Tail recursion is a powerful optimization since it typically improves both execution time and memory usage for recursive calls. It can also be your enemy if you forget about it.
A few months ago a friend had a problem that his service over time would use more and more CPU while at the same time being unable handle as much requests as before. So the number of requests went down while CPU went up. Taking a crash dump showed that a lot of threads were executing the same code. Code that was recursive. At first this puzzled my friend since he expected any recursive call that ends up in an infinite loop to eventually run out of stack and throw an exception. Yet this didn't happen in this case.
A debug build of the service was deployed and all of a sudden in crashed with a StackOverflowException! And then it struck my friend; tail recursion! Obviously the compiler optimized the release build for tail recursion but not the debug build! And looking closer at where the service crashed he quickly found the bug that caused the recursive call to never stop calling itself.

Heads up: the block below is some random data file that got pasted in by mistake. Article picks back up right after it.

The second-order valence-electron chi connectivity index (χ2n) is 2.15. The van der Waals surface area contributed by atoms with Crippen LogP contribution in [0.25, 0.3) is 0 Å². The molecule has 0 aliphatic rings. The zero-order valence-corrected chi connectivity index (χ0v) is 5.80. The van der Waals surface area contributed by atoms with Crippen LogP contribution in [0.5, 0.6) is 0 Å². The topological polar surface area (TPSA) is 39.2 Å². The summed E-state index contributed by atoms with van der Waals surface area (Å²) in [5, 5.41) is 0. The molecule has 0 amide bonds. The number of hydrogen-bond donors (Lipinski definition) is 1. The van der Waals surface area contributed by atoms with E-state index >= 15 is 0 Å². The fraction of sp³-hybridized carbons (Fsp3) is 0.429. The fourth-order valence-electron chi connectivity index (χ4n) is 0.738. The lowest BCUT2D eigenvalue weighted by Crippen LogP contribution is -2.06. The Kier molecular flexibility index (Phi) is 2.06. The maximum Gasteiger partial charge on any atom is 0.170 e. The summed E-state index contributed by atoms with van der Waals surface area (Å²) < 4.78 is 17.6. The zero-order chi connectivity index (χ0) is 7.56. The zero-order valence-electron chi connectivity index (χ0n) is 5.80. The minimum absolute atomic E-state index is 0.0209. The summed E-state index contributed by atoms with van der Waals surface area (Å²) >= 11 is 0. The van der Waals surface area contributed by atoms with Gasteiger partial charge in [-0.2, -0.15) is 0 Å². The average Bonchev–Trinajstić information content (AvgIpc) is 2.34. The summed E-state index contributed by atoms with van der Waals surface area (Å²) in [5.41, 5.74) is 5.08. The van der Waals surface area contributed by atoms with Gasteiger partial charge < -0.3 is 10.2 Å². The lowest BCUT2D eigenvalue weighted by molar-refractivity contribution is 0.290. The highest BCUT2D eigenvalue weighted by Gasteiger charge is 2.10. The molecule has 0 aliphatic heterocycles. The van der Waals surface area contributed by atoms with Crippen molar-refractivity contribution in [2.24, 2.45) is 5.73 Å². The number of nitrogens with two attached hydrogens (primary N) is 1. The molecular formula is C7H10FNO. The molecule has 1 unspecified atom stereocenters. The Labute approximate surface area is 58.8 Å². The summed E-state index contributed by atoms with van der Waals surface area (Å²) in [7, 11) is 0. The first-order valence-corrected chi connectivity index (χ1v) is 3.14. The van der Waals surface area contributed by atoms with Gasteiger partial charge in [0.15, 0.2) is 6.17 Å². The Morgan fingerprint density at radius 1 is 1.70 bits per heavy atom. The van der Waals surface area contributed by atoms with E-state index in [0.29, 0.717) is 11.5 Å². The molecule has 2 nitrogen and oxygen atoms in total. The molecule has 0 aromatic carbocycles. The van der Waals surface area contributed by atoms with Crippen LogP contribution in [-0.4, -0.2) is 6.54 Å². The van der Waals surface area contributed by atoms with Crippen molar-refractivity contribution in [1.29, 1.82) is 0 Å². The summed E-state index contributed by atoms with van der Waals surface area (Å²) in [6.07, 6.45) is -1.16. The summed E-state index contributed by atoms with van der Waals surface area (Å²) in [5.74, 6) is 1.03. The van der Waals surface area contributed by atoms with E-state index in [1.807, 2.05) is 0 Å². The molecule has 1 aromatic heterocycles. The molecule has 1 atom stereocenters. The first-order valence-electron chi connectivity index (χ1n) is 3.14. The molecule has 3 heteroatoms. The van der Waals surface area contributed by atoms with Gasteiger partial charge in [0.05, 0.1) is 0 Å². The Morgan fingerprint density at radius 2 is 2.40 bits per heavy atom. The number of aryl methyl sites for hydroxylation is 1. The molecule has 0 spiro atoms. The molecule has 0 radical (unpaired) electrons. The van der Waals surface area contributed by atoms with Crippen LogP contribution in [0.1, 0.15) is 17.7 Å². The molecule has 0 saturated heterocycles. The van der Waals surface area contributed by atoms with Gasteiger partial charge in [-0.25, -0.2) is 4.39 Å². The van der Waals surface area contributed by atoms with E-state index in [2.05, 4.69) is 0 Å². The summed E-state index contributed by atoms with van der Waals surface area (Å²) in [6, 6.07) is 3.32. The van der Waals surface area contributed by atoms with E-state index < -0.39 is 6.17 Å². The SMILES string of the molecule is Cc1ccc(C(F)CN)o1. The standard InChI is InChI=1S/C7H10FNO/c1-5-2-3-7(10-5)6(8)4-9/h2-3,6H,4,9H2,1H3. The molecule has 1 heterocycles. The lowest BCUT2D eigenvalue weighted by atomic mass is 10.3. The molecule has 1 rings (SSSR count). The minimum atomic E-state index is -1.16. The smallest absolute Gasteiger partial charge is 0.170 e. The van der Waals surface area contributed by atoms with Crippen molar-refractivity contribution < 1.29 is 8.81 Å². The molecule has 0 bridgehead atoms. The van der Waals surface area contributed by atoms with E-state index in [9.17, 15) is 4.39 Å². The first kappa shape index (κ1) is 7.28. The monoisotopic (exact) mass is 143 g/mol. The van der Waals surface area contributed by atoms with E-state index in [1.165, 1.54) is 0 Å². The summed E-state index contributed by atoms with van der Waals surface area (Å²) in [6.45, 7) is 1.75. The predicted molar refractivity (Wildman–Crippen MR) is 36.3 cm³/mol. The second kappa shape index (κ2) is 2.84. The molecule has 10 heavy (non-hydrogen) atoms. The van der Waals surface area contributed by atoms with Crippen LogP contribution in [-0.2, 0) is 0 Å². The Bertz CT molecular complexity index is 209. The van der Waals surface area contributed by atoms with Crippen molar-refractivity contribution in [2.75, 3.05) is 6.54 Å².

While tail recursion is an important feature for any functional language that typically relies on recursion heavily it is often forgotten in a language like C#. And there is a lot of magic to it because just because you put your recursive call at the end your function is no guarantee for tail recursion.
Looking at various resources online I learned that the C# compiler does not emit the "tail" IL instruction which F# compiler does. Hence the tail recursion is relying on the JIT compiler to detect it. I also had to build my program for x64 in order to get tail recursion to work since "Any CPU" and x86 would not do it on my x64 machine.
So my conclusion is that you should never rely on tail recursion working or not working in your C# program because there are just too many reasons it will not. That means you need to keep your call depth shallow and in the case of recursion being used you cannot rely on a stack overflow to save you; you need your own guard against infinite recursion.